Considerable literature seems to confirm an existing link between SLEs and BAD.,,,, SLEs are more likely experienced by patients with BAD before the episodes than by nonpsychiatric controls and SLEs appear to be more prevalent before the relapse in patients with BAD in comparison to other time periods in their life., Among all the SLEs, the role of loss – bereavement, interpersonal separations, loss of self-esteem, and other losses – is more emphasized in relation to relapse of mood disorders. Some of the proposed mechanisms for the association between SLEs and BAD include early adversity sensitization, kindling/behavioral sensitization, hypothalamo-pituitary-adrenal (HPA) axis dysfunction, neurogenic hypothesis, and social rhythm disruption.,,,,,
SLEs have played key roles in inducing relapses and recurrences in BAD by causing unhealthy affective fluctuations. SLEs have been found to be associated with the initiation of manic episodes (more than depressive episodes), earlier episodes (rather than later episodes), and early onset of illness in bipolar patients. In relapsed BAD patients, the SLEs preceding manic relapse were mainly related to social life (e.g., afraid of defamation, loss of social prestige) and goal attainment, whereas those preceding depressive relapses were mostly related to personal life (e.g., the death of loved one)., Expressed emotions and chronic stress were polarity-specific predictors of depressive recurrence, although episodic stress was a predictor of both manic and depressive recurrence. The time-frame for SLEs' precipitating relapse of BAD has been proposed to be 4 weeks for manic and 6 months for depressive relapses. The presence of a stressor predicted a longer time to functional recovery in life domains: up to 112 days in work/school in bipolar patients. There are several studies, on the contrary, which did not find any significant relationship between SLEs and bipolar disorder.,,, Even though positive studies outnumber negative studies, it is difficult to establish a causal link between SLEs and BAD, not only because of the large methodological variability of these studies and their results but also because the SLEs may be the consequence, rather than the cause, of the illness.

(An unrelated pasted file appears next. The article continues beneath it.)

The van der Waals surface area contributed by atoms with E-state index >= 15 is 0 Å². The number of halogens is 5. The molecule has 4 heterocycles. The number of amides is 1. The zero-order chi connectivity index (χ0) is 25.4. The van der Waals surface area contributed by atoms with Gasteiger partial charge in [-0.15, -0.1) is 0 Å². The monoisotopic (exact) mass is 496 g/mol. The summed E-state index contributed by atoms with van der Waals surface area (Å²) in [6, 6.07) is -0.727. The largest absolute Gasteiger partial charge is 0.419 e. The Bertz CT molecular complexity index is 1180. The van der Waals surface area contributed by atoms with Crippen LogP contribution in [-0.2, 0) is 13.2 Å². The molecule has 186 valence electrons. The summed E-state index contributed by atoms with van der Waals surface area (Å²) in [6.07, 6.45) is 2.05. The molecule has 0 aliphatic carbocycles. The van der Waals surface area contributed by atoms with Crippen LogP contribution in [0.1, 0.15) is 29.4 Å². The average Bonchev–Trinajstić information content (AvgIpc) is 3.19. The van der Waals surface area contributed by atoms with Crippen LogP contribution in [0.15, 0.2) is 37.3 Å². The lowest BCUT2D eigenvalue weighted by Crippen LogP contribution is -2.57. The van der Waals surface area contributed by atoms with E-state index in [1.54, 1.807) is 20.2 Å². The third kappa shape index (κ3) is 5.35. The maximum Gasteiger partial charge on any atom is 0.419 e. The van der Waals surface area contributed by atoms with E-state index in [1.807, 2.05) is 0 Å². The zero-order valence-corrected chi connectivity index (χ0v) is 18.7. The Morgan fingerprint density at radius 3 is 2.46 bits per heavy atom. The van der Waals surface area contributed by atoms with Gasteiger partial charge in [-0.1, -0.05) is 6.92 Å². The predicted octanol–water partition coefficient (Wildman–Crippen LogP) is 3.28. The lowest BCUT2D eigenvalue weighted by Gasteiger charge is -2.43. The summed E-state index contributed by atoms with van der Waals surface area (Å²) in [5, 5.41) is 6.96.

The Indian population, which is currently pacing through the rapid change phase of industrialization and urbanization, is subjected to the increased psychological stress of modern life, which, in turn, might contribute to the causation of mental illnesses, including mood disorders, among the vulnerable. There are only limited studies from India regarding the role of SLEs in bipolar disorder.,,,,
The primary objective of this research is to estimate the proportion, type, and timing of preonset SLEs in relation to relapse in BAD. We also planned to study the association between SLEs and selected clinical variables among relapsed patients with BAD, which was kept as our secondary objective.
This study emphasizes the need for exploring the SLEs in relapsed BAD patients. Understanding the association of SLEs with relapse in BAD will help in predicting further such relapses and developing newer pharmacological and nonpharmacological measures targeting this aspect, thereby maximizing both symptom reduction and quality of life in patients with BAD.
| Materials and Methods|| |
This was a cross-sectional study in which 128 consecutive patients admitted in psychiatry ward of MOSC Medical College, Kolenchery, Kerala, India, between March 2016 and September 2017, with relapse of BAD, who met the inclusion criteria, constituted the study sample. The sample size calculated based on estimate of proportion with α =5%, p = 33%, and d = 10% using the given formula was 85:
As the total number of consecutive patients who met the inclusion criteria during the stipulated study period was 128, we preferred the higher among the two sample sizes.
These definitions were operationalized for this study by the authors, after reviewing certain previous studies.,,,